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Manage Adaptive Performance, Achieve Exceptional Outcomes

This article was based on episode 73 of The Modern Manager podcast. To hear this episode, and many more like it, you can subscribe to The Modern Manager Podcast on iTunes, Google Play, Spotify, iHeart Radio and Stitcher. Get the guest bonus when you become a member at

I like being nice. I’d venture to say that most people want to be seen by their colleagues as “being nice.” But nice isn’t the same as effective. Lindsay McGregor learned that early on in her career. In an incredible learning moment, a respected associate commented that she needed to figure out how to be nice and authentic, while at the same time helping people achieve more than they ever thought possible.

That moment inspired Lindsay and years later, she finally figured out how to do that.

Lindsay McGregor is the co-founder of Vega Factor, a startup building technology to help organizations transform their cultures, and co-author of Primed to Perform, How to Build the Highest Performing Cultures Through the Science of Total Motivation. She is dedicated to helping organizations perform better by understanding people and their motivations.


  • Tactical Performance

  • Managing by codifying best practices, learnings and what’s worked well before via standard operating procedures, checklists, to-do lists and routines in order to keep everyone clear about what is to be done and how to do it. This approach emphasizes providing the best tools for making optimal decisions by repeating what’s worked well in the past.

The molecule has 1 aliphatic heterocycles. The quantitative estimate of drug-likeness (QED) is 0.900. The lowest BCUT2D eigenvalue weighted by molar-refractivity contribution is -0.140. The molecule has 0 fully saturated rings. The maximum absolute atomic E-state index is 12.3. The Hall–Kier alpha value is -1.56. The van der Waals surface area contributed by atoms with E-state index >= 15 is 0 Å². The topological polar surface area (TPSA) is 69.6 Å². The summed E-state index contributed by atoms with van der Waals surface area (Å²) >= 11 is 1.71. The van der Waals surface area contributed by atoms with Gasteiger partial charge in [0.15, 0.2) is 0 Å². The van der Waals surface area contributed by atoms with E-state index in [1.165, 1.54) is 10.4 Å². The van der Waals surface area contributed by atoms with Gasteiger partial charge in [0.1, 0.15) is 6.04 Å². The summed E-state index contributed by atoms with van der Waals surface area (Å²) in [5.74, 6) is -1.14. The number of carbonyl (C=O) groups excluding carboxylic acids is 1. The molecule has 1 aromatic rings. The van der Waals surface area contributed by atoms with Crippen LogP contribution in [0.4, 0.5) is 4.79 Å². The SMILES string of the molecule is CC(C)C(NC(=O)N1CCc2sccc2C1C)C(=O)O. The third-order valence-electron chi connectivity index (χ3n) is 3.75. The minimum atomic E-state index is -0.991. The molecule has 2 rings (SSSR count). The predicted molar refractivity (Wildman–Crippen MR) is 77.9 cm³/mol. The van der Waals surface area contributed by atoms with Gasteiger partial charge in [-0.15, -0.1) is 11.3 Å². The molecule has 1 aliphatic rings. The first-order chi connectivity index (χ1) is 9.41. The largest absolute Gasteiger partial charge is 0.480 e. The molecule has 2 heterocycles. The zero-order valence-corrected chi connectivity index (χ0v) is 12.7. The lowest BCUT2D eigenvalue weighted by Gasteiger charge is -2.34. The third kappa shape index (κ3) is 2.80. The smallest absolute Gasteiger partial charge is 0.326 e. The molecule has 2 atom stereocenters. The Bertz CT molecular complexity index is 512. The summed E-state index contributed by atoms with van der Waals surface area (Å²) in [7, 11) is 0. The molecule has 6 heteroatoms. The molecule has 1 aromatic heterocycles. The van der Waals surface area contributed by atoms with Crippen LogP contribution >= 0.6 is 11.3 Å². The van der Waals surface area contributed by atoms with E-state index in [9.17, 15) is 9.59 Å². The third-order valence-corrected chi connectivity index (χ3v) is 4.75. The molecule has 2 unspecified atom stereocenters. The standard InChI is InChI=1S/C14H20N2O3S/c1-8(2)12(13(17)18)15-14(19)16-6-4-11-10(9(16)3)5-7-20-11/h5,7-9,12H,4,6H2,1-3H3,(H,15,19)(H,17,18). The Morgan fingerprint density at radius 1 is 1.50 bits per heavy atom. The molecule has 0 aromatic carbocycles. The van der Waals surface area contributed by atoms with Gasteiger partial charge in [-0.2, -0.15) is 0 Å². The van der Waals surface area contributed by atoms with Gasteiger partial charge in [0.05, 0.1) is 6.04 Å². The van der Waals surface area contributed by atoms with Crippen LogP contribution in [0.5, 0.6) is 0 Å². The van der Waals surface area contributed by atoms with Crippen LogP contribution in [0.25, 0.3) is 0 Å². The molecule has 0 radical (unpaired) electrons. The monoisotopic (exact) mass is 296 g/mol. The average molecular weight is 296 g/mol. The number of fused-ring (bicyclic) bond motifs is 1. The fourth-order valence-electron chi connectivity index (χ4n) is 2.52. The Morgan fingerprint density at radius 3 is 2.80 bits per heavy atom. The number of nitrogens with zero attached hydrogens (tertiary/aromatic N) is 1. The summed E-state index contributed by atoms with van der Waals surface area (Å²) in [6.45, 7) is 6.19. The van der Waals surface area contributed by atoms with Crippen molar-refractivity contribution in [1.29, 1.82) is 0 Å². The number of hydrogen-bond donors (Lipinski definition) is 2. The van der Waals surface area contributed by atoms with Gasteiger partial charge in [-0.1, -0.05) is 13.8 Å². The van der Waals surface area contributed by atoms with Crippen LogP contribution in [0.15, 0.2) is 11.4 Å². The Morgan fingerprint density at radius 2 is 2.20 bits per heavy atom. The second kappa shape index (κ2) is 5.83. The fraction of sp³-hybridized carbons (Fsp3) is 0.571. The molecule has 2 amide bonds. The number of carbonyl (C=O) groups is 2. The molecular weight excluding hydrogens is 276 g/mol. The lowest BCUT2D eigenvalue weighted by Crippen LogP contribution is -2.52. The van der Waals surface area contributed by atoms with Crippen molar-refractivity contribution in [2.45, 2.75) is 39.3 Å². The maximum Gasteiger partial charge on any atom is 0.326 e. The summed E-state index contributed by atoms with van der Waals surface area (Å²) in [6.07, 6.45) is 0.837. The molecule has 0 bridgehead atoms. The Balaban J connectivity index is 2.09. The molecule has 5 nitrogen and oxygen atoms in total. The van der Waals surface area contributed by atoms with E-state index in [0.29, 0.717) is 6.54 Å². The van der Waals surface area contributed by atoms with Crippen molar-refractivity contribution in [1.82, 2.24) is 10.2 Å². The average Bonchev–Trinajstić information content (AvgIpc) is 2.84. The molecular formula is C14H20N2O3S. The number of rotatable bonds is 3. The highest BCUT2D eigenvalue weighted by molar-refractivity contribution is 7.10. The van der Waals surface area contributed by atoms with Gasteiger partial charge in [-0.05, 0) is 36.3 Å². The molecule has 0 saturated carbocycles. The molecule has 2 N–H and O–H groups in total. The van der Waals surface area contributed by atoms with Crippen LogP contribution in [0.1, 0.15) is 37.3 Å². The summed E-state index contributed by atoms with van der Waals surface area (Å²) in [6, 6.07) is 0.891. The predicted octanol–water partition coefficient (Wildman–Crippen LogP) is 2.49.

• Adaptive Performance

  • Managing by facilitating problem solving, creativity and learning in order to help team members grow, push boundaries, take risks, and innovate.

It’s easy to focus on tactical performance because it creates consistency, efficiency and may even be positively reinforcing (who doesn’t love checking off items on a checklist and feeling that sense of accomplishment?). Adaptive goals are intangible, and therefore more difficult to measure. Yet to achieve truly high performance, managers need to attend to both tactical and adaptive performance. Therefore, the fundamental challenge of management is figuring out how to articulate and balance both tactical and adaptive performance.


In her research, Lindsay found correlations between motivation and adaptive performance. There is a spectrum of motivations that drive all human beings.

The three most inspiring motivations for creative, growth-oriented behaviors are:

  1. Play: We do the work because we love the doing of it! When working, we are learning, curious, experimenting, and ‘in the zone’. The love of “play” explains why so many of us are captivated by hobbies.

  2. Purpose: We work because we care about the outcomes of our efforts, even though we may not find the work itself enjoyable. For example, we may cook because we care about having healthy, affordable meals at home even if we don’t find pleasure in the act of cooking.

  3. Potential: We work in order to achieve some second order outcome of the work, or in other words, for what the work makes possible for us. For example, a teacher may love creating new, engaging lesson plans on the way to a career in curriculum design.